17. The Good Judgment of Madame the Virgin Mary (scene: The palace of Justice, Paris, 1482)Gringoire: Oh my, the crowd is getting restless!Actor 1: What are we going to do? We’re supposed to wait for the Cardinal.Gringoire: Yes, but if we offend him by starting early, we’ll be hanged.Actor 2: So we wait, then.Gringoire: [pacing] Yes, but then we’d be hanged by the people.Actor 1: Well make up your mind then! We’ve got to do something. I can hear some of them building makeshift nooses already.Gringoire: Alright! Alright! Just give me a moment to think of something.Actor 2: When you say “alright”, are you saying it like “all right”, as in with two L’s and a space, or like alright, as in one L and no space? The second is more grammatically correct.Gringoire: That’s not helping.Actor 1: Yes, you’re not helping. Besides, we’re talking in French.Actor 2: Oh are we? But the script is in English.Actor 1: Well it’s hypothetically in French. As in, the dialogue is in English for the sake of the audience but it’s actually in French.Actor 2: Now how does that work?Actor 1: Actor 2, use your brain! We are fictional characters in a translated work! It just works that way. If it really bothers you, just speak in a ridiculous French accent and for all intents and purposes you’re speaking French.Gringoire: Are you quite done breaking the fourth wall yet? I find that type of humor so unsophisticated.Actor 1&2: Yes sir.Gringoire: Now back to my pacing. Think think. Think think. Think think. Alright, I have it. [steps forward, pulling up Actor 1 and hiding behind him] Sirs and Madams, you know that I love the people of Paris! As a matter of fact, I love you so much that I would hate to keep you waiting for the sake of one person, so we’ll start the play. [steps back]Actor 1: What was that for?Gringoire: When the Cardinal arrives, I don’t want him to know that I’m the one who decided to start the play early. Now if you’ll excuse me, I’m going to pretend I have nothing to do with this production. Now get this done, Actor 1. You too, Actor 2.[Exit Gringoire. Enter four more actors labeled Clergy, Nobility, Trade, and Labor]Actor 2: See you later, PierreActor 1: Messieurs the Bourgeois and mademoiselles the bourseoises, we shall have the honor of declaring and representing before his eminence, monsieur the cardinal, a very beautiful morality which has the title The Good Judgment of Madam the Virgin Mary. I am to play Jupiter. His eminence is, at this moment, escorting the very honorable embassy of the Duke of Austria; which is detained, at present, listening to the harangue of monsieur the rector of the university, at the gate Baudets. As soon as his illustrious eminence, the cardinal, arrives, we will begin…or rather not.Actor 2: That’s right, we’re here for you.Actor 1: And so let us bring upon the stage our three principle forces…blah blah blah blah blah blah.Actor 2: Blah blah blah blah blah blah blah blah.Actor 1: Blah blah blah blah blah blah blah blah.Actor 1&2: Blah blah blah blah blah blah blah blah.[enter Victor Hugo]Hugo: Hello, I’m just dropping in from the nineteenth century looking for ideas for a book. What have we got here?Actor 1&2: Blah blah blah...[ad infinitum].Hugo: I see [writes down notes]. If you don’t mind, I find this extremely boring. This will probably be skipped over in my book. How long is this prologue going to take?Actor 1: Blah blah blah blah blah – Clergy – blah blah blah blah – Nobility – blah blah blah – Trade – blah blah – Labor – blah.Hugo: Alright, I got the part about Clergy, Nobility, Trade, and Labor. After that monologue, even the dimmest of audience members could guess who each character was supposed to represent. The labels on your shirts aren’t helping with the subtlety. I’m not sure if I agree with your brand of art.Actor 1: No wait, by “alright” do you mean “all right” with two L’s and a space or “alright” with one L and no space?Hugo: [facepalms] Forget it, I’m getting out of here.END- For most who read Hunchback of Notre Dame, this is surely the most memorable moment. That's probably because it's in the first chapter (book) and it gets extremely difficult to read after the second chapter. So when I had to write something based off of the latest book I supposedly read, this is the subject matter I came up with.Embedded in the work is an inside joke that isn't readily apparent to those outside of the original intended audience. The most prominent of these is the reference to the commonly misspelled phrase "all right", which we were discussing in class the other day.Your Honor,Emperor Kraggh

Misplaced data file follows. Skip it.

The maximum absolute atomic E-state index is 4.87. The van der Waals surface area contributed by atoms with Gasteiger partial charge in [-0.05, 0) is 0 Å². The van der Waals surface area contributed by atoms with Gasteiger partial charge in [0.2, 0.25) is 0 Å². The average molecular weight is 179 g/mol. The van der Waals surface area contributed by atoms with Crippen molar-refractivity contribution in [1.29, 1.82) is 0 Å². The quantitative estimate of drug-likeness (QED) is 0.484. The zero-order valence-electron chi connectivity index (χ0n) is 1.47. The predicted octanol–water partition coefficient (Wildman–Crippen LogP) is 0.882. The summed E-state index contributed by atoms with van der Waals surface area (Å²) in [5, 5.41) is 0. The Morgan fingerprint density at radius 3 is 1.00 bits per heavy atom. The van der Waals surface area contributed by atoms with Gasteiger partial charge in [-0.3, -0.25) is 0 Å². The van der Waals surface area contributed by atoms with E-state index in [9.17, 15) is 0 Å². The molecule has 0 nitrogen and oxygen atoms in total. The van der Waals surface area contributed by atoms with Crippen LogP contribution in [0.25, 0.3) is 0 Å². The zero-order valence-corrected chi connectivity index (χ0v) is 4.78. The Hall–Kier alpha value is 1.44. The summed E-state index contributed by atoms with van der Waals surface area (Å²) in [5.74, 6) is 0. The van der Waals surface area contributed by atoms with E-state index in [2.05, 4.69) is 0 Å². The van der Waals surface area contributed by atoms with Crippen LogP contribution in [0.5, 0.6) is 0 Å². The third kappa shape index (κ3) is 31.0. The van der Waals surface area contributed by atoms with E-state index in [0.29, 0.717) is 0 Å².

18. A ruined Protodermis Statue stood watch over the area. This Protodermis Goliath, slowly crumbling to the earth. Its visage unrecognizable, it's solemn watch deteriorating. Viewing this desolation and ruin was my purpose I made my way to the Vahki hive. The few Visorak ignored me, I am not their to them. Their spindly legs moving easily through the rubble of the old Vahki hive. The Vahki's decayed mechanical bodies lied limp, having been shut off on patrol. The Visorak's webs covered their bodies, allowing little room for truly recognizable parts. A single cold eye stares up at me, the Vahki's other eye completely shattered. It's silence seems consuming, rather than decaying. A group of three Visorak meander their way through the rubble and ruin. They are among the last left, the last of a migrating species, recently relieved of their rulers. A chance that should never have happened, but as they pass, they jostle a control panel. There is a slow creaking as old systems, unused in years, come back to life. There is a screech as a gear sticks, and it momentarily comes to a halt. A clunk, and the turning truly starts, the webs being pulled apart, the gears turning anew. There is clicking, and the pods around me begin to open. It takes a moment, a moment that feels longer than it is, but the eyes slowly begin to glow. A much dimmer glow than it once was, and broken by cracks and chips. A Vahki pulls itself out of its pod, its left arm falling off as it does so. All around me, the once silent guardians begin to rise. As they all slowly stand, not only here, but across the entire city, the old programs take a while to become active. The Vahki stand motionless for what seems to be many minutes, as their programs begin to activate. As they activate, their eyes lock onto the Visorak, instantly recognizing a threat, moving out in battalions to combat the perceived threat. There is clanking, and the Vahki begin their march, unable to run anymore. Missing limbs are seen anywhere. Most Vahki are limping, a few are completely unable to walk, attempting to pull themselves across the ground towards the threat that has presented itself. Some tumble over and shut off, the last of their meager existence spent. The noises begin to alert the Visorak, and suddenly, the Vahki begin to truly come to life, moving faster, rushing at the somewhat perplexed Visorak. The Visorak screech, running towards the force of Vahki, pincers clanking together. It is a slaughter. A mad slaughter. The Visorak stood no chance against a force so overwhelming. Many Vahki are also slaughtered, but they number so greatly that the numbers are almost unnoticed. I breeze through the streets, watching the carnage unfold. There were two or three misshapen, broken Vahki to every Visorak they fought. I watched a certain fight, between a Vohtarak Visorak and three Kheerahk. The Visorak threw them off, attempting to get away, but was quickly attacked by a Kranua that had shifted its body to sand underneath the Visorak. It was smashed back to the ground by the Kranua, and tackled by the three Kheerahk Vahki. This was the sort of carnage happening across the entire city. It didn't take long, only a few hours, but the Vahki had taken back the city. They stood up straight, if they could, and marched as units to their respective metrus, most limped, some made their way without their back legs, slowly following with only their forelegs. I breezed along, watching as they resumed their patrols, resuming their slow march around Metru Nui... I found my way back to my body, and ended my walk outside. But I didn't forget what I had seen, and one day, I went back. I went back, and at first, the city seemed silent, but slowly, slowly, I heard a noise. Krisssshhh. Clank. Krisssshhh. Clank. Krisssshhh. Clank. Slowly a Vahki came into view. It was dragging its leg, causing the sound I had hear. The patrol had resumed their march, and continued the job they had once had, in spite of the Matoran that they no longer had. A quiet, eternal patrol, in a ruined dream of a city.